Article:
Posts Tagged ‘music’

Origami Ukulele

Friday, May 18th, 2012

A freelance engineer who’s won awards for his mobile phone concept designs has taken his passion for origami and applied it to music. Brian Chan has invented a folding ukulele, made of laser-cut pieces of bamboo plywood. The engineering makes it even more portable than a normal ukulele. By disengaging the strings, one can fold the neck and headboard into the body of the instrument. The result—something that resembles a turtle—can be easily thrown into a pack. If you really want to connect with the design, there’s a kit available. Get details on where to buy it and watch him describe here.


Wednesday, June 8th, 2011

After a wonderful evening of listening to free improvisation at the Outpost in Cambridge last night, I took part in a discussion about the phrase “you have to learn the rules before you break them.” It was agreed that it was a relatively meaningless phrase. However, the beauty of the music that proceeded the discussion showed that certain rules were indeed in play. Perhaps a better way to describe it is that they all shared a language that allowed everyone there to mine possibilities and construct some rather varied “instant compositions” without unintentionally stepping on the feet of the other musicians. I say unintentionally because there was some rather purposeful stomping going on. I guess the idea is that you have to know which rules are in play to take advantage of them, because—whether you like or not—there are always rules.

A Concert in Cambridge by a Dane Recommended by Swedes

Wednesday, April 27th, 2011

We are certainly living in a different world. Why did it take a heads up from friends in Sweden to know about a gig at a venue I frequent? Poor advertising? Certainly.  But it’s also a story of how we share information these days. It’s not just friends around the corner, but those in different parts of the globe that often provide us with timely missives about things they know about. As my wife says, we are truly living in a transnational village.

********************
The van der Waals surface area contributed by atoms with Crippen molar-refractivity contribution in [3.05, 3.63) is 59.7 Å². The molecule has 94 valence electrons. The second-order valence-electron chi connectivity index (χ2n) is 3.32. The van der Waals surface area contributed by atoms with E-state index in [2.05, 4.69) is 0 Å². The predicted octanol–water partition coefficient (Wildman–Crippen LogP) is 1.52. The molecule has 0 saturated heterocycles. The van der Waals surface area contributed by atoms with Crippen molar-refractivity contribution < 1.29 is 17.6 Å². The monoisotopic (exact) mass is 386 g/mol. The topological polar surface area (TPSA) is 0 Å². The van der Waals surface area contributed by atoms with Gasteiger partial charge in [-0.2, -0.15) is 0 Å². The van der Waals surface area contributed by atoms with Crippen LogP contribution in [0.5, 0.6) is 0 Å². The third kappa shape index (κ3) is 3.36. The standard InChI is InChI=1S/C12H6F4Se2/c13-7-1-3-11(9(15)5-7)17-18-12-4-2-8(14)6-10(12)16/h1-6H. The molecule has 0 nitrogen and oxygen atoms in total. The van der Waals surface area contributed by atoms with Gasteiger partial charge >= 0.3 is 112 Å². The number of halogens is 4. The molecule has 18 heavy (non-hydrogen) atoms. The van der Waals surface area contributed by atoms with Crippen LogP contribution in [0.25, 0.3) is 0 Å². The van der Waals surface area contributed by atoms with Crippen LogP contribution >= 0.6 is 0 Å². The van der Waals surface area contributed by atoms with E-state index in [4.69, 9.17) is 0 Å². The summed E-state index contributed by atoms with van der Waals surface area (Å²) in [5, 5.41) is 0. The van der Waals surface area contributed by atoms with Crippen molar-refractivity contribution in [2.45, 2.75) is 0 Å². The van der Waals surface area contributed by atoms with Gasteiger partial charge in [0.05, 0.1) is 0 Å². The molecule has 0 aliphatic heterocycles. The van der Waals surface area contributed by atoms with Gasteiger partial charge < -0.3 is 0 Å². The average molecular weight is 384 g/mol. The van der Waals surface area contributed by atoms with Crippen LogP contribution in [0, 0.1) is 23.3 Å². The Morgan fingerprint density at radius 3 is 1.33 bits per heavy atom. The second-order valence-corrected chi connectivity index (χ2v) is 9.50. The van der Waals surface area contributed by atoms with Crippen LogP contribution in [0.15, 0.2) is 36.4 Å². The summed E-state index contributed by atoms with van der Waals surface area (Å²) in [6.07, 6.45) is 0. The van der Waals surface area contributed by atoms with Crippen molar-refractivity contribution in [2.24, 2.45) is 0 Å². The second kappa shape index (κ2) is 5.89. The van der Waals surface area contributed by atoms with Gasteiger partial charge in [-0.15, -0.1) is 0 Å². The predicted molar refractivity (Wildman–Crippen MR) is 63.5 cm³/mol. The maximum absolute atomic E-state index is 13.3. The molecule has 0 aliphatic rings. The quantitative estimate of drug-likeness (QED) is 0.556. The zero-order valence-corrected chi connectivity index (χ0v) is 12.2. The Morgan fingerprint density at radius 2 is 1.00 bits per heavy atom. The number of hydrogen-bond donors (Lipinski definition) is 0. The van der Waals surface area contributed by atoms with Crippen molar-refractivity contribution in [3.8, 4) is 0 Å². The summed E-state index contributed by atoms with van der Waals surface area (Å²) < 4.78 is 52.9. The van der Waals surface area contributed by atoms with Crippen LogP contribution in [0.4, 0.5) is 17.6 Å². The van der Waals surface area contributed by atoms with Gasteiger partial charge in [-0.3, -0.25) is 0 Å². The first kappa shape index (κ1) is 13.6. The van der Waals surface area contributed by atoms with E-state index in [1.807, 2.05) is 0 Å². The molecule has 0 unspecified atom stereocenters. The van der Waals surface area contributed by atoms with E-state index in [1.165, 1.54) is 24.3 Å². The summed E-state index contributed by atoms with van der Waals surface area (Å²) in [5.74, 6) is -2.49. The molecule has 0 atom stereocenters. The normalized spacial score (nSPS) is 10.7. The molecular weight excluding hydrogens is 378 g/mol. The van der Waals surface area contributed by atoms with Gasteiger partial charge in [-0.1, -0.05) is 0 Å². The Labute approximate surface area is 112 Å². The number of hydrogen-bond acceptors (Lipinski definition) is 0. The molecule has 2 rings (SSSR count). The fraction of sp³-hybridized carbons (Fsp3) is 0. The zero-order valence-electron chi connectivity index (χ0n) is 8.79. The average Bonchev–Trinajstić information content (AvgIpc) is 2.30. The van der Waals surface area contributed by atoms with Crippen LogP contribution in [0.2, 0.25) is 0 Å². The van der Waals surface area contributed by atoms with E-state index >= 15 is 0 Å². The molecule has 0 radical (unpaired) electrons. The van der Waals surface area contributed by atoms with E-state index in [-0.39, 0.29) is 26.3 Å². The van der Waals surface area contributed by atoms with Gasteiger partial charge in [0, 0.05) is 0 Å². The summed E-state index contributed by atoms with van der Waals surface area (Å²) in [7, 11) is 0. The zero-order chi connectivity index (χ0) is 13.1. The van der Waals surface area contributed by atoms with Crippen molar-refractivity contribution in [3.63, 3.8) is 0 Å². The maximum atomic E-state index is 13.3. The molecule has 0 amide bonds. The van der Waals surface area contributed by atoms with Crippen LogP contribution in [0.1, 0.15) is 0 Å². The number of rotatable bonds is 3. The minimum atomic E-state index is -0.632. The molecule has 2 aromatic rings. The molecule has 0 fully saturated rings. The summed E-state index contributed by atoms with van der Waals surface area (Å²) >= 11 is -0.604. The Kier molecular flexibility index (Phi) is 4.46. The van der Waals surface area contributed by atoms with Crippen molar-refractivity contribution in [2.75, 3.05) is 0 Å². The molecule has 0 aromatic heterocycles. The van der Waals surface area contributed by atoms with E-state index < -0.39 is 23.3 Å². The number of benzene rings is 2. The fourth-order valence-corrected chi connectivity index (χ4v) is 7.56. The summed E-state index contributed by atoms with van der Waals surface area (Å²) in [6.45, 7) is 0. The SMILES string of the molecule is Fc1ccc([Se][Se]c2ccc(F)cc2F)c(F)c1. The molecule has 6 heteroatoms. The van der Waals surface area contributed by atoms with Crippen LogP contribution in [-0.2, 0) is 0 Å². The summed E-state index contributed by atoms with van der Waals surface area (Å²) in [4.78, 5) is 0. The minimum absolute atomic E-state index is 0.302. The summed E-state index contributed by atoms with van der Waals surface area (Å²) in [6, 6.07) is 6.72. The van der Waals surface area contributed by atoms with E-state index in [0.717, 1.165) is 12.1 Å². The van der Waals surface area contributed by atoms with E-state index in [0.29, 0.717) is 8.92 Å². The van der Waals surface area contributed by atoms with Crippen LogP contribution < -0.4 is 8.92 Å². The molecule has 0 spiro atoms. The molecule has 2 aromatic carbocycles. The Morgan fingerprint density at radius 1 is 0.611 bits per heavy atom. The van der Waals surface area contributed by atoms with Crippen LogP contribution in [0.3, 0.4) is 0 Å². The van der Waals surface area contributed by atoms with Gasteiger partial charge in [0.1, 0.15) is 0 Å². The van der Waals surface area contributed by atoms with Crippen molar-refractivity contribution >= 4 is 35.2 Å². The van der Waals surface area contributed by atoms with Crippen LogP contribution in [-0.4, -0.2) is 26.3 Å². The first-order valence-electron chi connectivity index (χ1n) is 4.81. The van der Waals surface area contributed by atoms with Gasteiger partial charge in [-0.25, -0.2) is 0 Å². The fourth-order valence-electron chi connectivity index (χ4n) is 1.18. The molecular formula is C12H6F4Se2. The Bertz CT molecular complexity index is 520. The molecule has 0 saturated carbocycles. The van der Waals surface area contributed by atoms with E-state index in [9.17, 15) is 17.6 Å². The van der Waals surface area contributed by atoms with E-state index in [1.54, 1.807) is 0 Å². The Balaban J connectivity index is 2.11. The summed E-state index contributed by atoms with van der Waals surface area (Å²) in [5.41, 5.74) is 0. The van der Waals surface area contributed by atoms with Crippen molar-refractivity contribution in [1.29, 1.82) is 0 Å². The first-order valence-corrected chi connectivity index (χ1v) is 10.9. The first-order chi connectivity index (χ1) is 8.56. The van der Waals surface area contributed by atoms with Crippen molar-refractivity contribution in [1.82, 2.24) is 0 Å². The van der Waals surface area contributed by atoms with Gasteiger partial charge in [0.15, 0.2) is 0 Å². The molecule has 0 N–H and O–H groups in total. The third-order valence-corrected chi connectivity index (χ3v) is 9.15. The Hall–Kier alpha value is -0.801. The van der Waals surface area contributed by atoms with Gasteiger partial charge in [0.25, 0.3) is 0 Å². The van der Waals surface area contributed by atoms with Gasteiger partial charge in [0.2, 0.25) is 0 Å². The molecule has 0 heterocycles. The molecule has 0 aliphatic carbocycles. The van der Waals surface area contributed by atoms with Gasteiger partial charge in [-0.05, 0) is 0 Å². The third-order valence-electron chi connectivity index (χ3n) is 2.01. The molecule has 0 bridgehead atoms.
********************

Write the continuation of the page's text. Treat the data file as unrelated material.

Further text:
The concert? Jacob Anderskov on piano with the Americans Chris Speed on sax and clarinet, Michael Formanek on bass, and Gerald Cleaver on drums. They played pieces from last year’s Agnostic Revelations, released on the ILK label. Squeezed in between a couple of other performers, they managed about 45 minutes of telepathy and interplay. Anderskov’s somewhat angular, and at times economic, style pointed to his Scandinavian jazz roots though the group clearly has forged their own identity. If you didn’t make the gig—and there weren’t many us there—get the album, and look for his name next time he comes around.

Memory, Presence and the Present

Sunday, June 13th, 2010

Janis Joplin performing in San Jose in 1968. (Photo by Jim Marshall)

History changes with time. Views of the past are said to be products of the era in which they are examined, and  I think this is also true on a much smaller scale: how we, as individuals, understand the world at any given moment.

From time to time, I will revisit something—a recording, an artist, a piece of literature—to see if I still dislike it. Occasionally I change my mind. Why? Just as our understanding of historical events changes because of where we sit, so, too, does our take on specific examples of culture because of the time in which we live or the experiences we’ve accumulated over the years.

Last night I decided to do the opposite of my usual exercise—rather than wanting to check on whether something was as “bad,” as I remembered it, I wanted to verify that I was holding onto a memory that still resonated with who I am now. When I was in 9th grade, Janis Joplin returned to Austin, Texas after a long absence to give a concert. My remembered experience places the performance among the best I’ve ever seen. That is saying a lot—I see live music as often as I can, though it feels more and more like “I’ve heard that already.”